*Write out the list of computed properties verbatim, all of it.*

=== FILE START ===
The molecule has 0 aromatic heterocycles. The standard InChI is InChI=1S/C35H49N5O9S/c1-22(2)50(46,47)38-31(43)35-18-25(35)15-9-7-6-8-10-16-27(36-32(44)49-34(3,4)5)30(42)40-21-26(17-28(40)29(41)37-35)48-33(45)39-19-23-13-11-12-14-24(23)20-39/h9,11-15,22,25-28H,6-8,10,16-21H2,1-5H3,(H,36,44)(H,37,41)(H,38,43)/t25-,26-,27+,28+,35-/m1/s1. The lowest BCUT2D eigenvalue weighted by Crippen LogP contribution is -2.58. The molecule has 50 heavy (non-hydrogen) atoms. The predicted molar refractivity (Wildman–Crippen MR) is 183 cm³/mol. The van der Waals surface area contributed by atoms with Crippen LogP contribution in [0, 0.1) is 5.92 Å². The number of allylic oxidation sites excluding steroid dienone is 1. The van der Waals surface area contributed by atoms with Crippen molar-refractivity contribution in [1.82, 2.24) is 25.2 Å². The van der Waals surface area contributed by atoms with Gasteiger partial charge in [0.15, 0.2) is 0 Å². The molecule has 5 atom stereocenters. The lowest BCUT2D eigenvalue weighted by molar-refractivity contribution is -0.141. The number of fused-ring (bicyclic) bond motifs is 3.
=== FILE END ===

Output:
The molecule has 0 aromatic heterocycles. The standard InChI is InChI=1S/C35H49N5O9S/c1-22(2)50(46,47)38-31(43)35-18-25(35)15-9-7-6-8-10-16-27(36-32(44)49-34(3,4)5)30(42)40-21-26(17-28(40)29(41)37-35)48-33(45)39-19-23-13-11-12-14-24(23)20-39/h9,11-15,22,25-28H,6-8,10,16-21H2,1-5H3,(H,36,44)(H,37,41)(H,38,43)/t25-,26-,27+,28+,35-/m1/s1. The lowest BCUT2D eigenvalue weighted by Crippen LogP contribution is -2.58. The molecule has 50 heavy (non-hydrogen) atoms. The predicted molar refractivity (Wildman–Crippen MR) is 183 cm³/mol. The van der Waals surface area contributed by atoms with Crippen LogP contribution in [0, 0.1) is 5.92 Å². The number of allylic oxidation sites excluding steroid dienone is 1. The van der Waals surface area contributed by atoms with Crippen molar-refractivity contribution in [1.82, 2.24) is 25.2 Å². The van der Waals surface area contributed by atoms with Gasteiger partial charge in [0.15, 0.2) is 0 Å². The molecule has 5 atom stereocenters. The lowest BCUT2D eigenvalue weighted by molar-refractivity contribution is -0.141. The number of fused-ring (bicyclic) bond motifs is 3.